“Hadoke versus HAVOC” (27:35) is a newly-produced item in which Toby Hadoke tracks down four of the members of the stunt group HAVOC, which supplied “action” (as the credits had it) in early 70s Who and also doubled for the lead actors on occasion. These are the founder of HAVOC, Derek Ware, and also Roy Scammell, Derek Martin and Stuart Fell, and organises a reunion during which Hadoke is coached for and achieves a sixteen-foot fall onto boxes and mattresses. Given that Roy Scammell, who performs the fall before him, is now eighty years old, Hadoke can hardly back out of it!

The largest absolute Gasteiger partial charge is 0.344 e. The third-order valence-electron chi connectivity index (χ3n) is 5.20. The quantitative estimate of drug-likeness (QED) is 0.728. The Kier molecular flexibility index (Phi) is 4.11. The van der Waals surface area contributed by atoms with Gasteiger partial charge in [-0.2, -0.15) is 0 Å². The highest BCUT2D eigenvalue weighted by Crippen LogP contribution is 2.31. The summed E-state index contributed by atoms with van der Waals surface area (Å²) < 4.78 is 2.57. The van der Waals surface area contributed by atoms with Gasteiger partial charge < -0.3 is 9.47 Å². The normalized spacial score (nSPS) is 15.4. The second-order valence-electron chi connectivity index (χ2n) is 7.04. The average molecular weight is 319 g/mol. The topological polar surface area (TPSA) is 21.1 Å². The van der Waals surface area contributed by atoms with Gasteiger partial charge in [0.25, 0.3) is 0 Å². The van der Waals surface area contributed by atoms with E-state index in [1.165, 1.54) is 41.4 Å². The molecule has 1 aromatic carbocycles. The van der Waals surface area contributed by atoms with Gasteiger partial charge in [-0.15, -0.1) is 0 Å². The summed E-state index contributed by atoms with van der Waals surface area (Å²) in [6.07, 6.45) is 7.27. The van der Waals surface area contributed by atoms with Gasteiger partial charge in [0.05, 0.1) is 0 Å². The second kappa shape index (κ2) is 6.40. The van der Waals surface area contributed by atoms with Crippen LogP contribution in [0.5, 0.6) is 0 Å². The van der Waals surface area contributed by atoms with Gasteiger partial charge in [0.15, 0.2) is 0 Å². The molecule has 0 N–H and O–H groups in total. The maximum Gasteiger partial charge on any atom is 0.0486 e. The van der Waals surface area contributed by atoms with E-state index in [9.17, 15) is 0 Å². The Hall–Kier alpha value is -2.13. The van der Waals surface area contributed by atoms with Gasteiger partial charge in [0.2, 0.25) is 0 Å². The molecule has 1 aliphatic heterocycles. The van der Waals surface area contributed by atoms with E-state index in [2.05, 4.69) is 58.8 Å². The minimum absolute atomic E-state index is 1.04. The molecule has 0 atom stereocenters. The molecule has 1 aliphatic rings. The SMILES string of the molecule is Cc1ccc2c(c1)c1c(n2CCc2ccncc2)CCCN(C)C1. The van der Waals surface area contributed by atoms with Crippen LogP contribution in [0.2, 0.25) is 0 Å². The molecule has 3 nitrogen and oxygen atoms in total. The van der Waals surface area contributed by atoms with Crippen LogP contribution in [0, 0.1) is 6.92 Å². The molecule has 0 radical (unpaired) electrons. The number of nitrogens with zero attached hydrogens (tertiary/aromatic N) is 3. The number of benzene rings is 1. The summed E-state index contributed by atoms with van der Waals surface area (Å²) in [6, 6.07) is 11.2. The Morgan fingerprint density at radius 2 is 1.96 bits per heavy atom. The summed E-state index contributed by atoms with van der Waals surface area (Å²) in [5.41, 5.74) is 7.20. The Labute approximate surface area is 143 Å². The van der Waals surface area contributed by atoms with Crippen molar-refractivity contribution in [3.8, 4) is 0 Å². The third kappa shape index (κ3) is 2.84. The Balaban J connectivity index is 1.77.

“Doctor Forever!: Lost in the Dark Dimension” (27:32) is another in the continuing series of featurettes describing Who offscreen in other media than television broadcast. This departs from the usual formula by not being introduced to camera by Ayesha Antoine. Inside, Zeb Soanes narrates what happened between the show's cancellation in 1989, the 1996 TV movie and the show's current resurrection in 2005. In between whiles, there were constant rumours of the show's return, most of which came to nothing. However, at least two serious attempts were made to produce a new Who story, possibly as a video release. One of these was to star actor David Burton, who is interviewed here, Doctor Who and the Monsters of Ness. The other was a story, The Dark Dimension, which was to reunite all the then-living past Doctors (except for an unwilling Colin Baker), and was to be directed by Who director Graeme Harper. That had some interest from the BBC, but like the earlier attempt was finally cancelled.